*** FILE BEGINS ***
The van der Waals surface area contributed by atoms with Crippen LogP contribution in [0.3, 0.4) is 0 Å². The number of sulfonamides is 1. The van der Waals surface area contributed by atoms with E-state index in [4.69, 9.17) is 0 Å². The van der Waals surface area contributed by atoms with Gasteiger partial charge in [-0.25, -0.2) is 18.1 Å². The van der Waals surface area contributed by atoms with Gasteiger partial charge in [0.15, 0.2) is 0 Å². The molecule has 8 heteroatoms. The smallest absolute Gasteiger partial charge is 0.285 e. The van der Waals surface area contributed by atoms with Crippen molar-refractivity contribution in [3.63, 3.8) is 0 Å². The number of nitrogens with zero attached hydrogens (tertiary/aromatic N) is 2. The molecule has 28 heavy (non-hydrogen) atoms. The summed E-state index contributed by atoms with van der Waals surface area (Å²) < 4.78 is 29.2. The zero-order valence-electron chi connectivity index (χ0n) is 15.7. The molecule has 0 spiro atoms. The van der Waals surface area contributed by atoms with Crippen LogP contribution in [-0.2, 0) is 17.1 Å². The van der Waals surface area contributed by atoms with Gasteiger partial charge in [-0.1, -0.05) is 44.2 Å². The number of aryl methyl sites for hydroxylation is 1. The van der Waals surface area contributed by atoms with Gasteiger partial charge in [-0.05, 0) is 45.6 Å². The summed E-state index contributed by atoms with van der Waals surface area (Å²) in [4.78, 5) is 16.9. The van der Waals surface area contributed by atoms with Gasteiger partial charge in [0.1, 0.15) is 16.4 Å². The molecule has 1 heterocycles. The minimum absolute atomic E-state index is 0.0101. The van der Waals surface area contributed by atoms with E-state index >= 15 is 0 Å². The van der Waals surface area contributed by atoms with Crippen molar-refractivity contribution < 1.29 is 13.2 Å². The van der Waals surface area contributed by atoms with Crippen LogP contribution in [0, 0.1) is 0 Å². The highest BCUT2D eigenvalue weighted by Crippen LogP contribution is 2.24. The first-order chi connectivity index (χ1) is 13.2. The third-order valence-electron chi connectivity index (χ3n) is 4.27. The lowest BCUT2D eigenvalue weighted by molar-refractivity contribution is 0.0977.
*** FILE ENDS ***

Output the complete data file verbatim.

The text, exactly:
The van der Waals surface area contributed by atoms with Crippen LogP contribution in [0.3, 0.4) is 0 Å². The number of sulfonamides is 1. The van der Waals surface area contributed by atoms with E-state index in [4.69, 9.17) is 0 Å². The van der Waals surface area contributed by atoms with Gasteiger partial charge in [-0.25, -0.2) is 18.1 Å². The van der Waals surface area contributed by atoms with Gasteiger partial charge in [0.15, 0.2) is 0 Å². The molecule has 8 heteroatoms. The smallest absolute Gasteiger partial charge is 0.285 e. The van der Waals surface area contributed by atoms with Crippen molar-refractivity contribution in [3.63, 3.8) is 0 Å². The number of nitrogens with zero attached hydrogens (tertiary/aromatic N) is 2. The molecule has 28 heavy (non-hydrogen) atoms. The summed E-state index contributed by atoms with van der Waals surface area (Å²) < 4.78 is 29.2. The zero-order valence-electron chi connectivity index (χ0n) is 15.7. The molecule has 0 spiro atoms. The van der Waals surface area contributed by atoms with Crippen LogP contribution in [-0.2, 0) is 17.1 Å². The van der Waals surface area contributed by atoms with Gasteiger partial charge in [-0.1, -0.05) is 44.2 Å². The number of aryl methyl sites for hydroxylation is 1. The van der Waals surface area contributed by atoms with Gasteiger partial charge in [-0.05, 0) is 45.6 Å². The summed E-state index contributed by atoms with van der Waals surface area (Å²) in [4.78, 5) is 16.9. The van der Waals surface area contributed by atoms with Gasteiger partial charge in [0.1, 0.15) is 16.4 Å². The molecule has 1 heterocycles. The minimum absolute atomic E-state index is 0.0101. The van der Waals surface area contributed by atoms with E-state index >= 15 is 0 Å². The van der Waals surface area contributed by atoms with Crippen molar-refractivity contribution < 1.29 is 13.2 Å². The van der Waals surface area contributed by atoms with Crippen LogP contribution in [0, 0.1) is 0 Å². The highest BCUT2D eigenvalue weighted by Crippen LogP contribution is 2.24. The first-order chi connectivity index (χ1) is 13.2. The third-order valence-electron chi connectivity index (χ3n) is 4.27. The lowest BCUT2D eigenvalue weighted by molar-refractivity contribution is 0.0977.